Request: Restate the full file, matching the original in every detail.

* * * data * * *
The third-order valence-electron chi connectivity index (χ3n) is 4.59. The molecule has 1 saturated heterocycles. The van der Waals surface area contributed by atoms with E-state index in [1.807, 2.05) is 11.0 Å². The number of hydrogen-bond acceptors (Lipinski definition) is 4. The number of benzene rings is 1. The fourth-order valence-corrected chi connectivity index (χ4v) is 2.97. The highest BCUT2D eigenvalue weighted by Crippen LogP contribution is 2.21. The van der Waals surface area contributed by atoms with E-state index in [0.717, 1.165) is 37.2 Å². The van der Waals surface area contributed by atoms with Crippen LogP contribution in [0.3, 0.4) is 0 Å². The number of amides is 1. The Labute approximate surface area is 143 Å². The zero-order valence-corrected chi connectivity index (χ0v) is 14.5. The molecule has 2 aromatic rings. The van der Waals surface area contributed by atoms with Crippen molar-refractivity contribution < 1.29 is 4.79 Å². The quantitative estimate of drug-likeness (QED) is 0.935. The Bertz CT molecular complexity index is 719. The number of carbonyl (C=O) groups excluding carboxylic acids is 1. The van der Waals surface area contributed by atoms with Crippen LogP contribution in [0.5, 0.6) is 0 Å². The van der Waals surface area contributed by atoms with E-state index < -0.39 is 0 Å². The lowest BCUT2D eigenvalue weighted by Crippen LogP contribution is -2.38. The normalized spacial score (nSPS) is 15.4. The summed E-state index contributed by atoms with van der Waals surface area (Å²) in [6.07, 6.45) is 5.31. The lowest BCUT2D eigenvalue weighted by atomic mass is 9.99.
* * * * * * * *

The third-order valence-electron chi connectivity index (χ3n) is 4.59. The molecule has 1 saturated heterocycles. The van der Waals surface area contributed by atoms with E-state index in [1.807, 2.05) is 11.0 Å². The number of hydrogen-bond acceptors (Lipinski definition) is 4. The number of benzene rings is 1. The fourth-order valence-corrected chi connectivity index (χ4v) is 2.97. The highest BCUT2D eigenvalue weighted by Crippen LogP contribution is 2.21. The van der Waals surface area contributed by atoms with E-state index in [0.717, 1.165) is 37.2 Å². The van der Waals surface area contributed by atoms with Crippen LogP contribution in [0.3, 0.4) is 0 Å². The number of amides is 1. The Labute approximate surface area is 143 Å². The zero-order valence-corrected chi connectivity index (χ0v) is 14.5. The molecule has 2 aromatic rings. The van der Waals surface area contributed by atoms with Crippen molar-refractivity contribution < 1.29 is 4.79 Å². The quantitative estimate of drug-likeness (QED) is 0.935. The Bertz CT molecular complexity index is 719. The number of carbonyl (C=O) groups excluding carboxylic acids is 1. The van der Waals surface area contributed by atoms with Crippen LogP contribution in [0.5, 0.6) is 0 Å². The van der Waals surface area contributed by atoms with E-state index < -0.39 is 0 Å². The lowest BCUT2D eigenvalue weighted by Crippen LogP contribution is -2.38. The normalized spacial score (nSPS) is 15.4. The summed E-state index contributed by atoms with van der Waals surface area (Å²) in [6.07, 6.45) is 5.31. The lowest BCUT2D eigenvalue weighted by atomic mass is 9.99.